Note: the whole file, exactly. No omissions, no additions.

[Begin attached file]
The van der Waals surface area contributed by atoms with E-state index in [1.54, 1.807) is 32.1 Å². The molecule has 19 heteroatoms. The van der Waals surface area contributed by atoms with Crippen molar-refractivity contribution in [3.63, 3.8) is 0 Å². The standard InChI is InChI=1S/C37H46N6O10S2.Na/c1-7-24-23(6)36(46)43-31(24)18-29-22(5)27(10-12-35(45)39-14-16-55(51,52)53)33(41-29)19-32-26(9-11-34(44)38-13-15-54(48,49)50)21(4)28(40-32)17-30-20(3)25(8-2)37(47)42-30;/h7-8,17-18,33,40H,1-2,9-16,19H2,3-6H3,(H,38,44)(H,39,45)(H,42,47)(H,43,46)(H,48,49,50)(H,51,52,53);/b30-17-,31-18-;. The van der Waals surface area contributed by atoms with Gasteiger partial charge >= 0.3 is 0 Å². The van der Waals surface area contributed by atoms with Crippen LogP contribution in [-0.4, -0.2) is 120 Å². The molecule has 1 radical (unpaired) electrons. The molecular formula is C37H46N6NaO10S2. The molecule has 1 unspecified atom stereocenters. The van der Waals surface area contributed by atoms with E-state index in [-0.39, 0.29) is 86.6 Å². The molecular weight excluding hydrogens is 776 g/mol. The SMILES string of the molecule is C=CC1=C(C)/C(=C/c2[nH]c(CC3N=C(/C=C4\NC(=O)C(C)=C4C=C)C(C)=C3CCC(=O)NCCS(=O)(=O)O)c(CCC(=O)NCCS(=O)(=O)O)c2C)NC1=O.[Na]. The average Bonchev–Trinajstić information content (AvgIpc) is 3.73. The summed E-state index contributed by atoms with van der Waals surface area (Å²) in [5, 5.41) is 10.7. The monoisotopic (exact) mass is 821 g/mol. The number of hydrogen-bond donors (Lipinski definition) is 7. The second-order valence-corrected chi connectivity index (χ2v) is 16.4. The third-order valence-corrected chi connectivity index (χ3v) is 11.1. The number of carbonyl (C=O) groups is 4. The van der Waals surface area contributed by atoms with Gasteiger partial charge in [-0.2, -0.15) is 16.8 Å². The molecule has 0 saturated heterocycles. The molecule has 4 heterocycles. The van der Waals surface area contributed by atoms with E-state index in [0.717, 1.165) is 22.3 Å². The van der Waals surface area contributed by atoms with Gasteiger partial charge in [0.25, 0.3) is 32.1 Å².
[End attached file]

The van der Waals surface area contributed by atoms with E-state index in [1.54, 1.807) is 32.1 Å². The molecule has 19 heteroatoms. The van der Waals surface area contributed by atoms with Crippen molar-refractivity contribution in [3.63, 3.8) is 0 Å². The standard InChI is InChI=1S/C37H46N6O10S2.Na/c1-7-24-23(6)36(46)43-31(24)18-29-22(5)27(10-12-35(45)39-14-16-55(51,52)53)33(41-29)19-32-26(9-11-34(44)38-13-15-54(48,49)50)21(4)28(40-32)17-30-20(3)25(8-2)37(47)42-30;/h7-8,17-18,33,40H,1-2,9-16,19H2,3-6H3,(H,38,44)(H,39,45)(H,42,47)(H,43,46)(H,48,49,50)(H,51,52,53);/b30-17-,31-18-;. The van der Waals surface area contributed by atoms with Gasteiger partial charge >= 0.3 is 0 Å². The van der Waals surface area contributed by atoms with Crippen LogP contribution in [-0.4, -0.2) is 120 Å². The molecule has 1 radical (unpaired) electrons. The molecular formula is C37H46N6NaO10S2. The molecule has 1 unspecified atom stereocenters. The van der Waals surface area contributed by atoms with E-state index in [-0.39, 0.29) is 86.6 Å². The molecular weight excluding hydrogens is 776 g/mol. The SMILES string of the molecule is C=CC1=C(C)/C(=C/c2[nH]c(CC3N=C(/C=C4\NC(=O)C(C)=C4C=C)C(C)=C3CCC(=O)NCCS(=O)(=O)O)c(CCC(=O)NCCS(=O)(=O)O)c2C)NC1=O.[Na]. The average Bonchev–Trinajstić information content (AvgIpc) is 3.73. The summed E-state index contributed by atoms with van der Waals surface area (Å²) in [5, 5.41) is 10.7. The monoisotopic (exact) mass is 821 g/mol. The number of hydrogen-bond donors (Lipinski definition) is 7. The second-order valence-corrected chi connectivity index (χ2v) is 16.4. The third-order valence-corrected chi connectivity index (χ3v) is 11.1. The number of carbonyl (C=O) groups is 4. The van der Waals surface area contributed by atoms with Gasteiger partial charge in [-0.2, -0.15) is 16.8 Å². The molecule has 0 saturated heterocycles. The molecule has 4 heterocycles. The van der Waals surface area contributed by atoms with E-state index in [0.717, 1.165) is 22.3 Å². The van der Waals surface area contributed by atoms with Gasteiger partial charge in [0.25, 0.3) is 32.1 Å².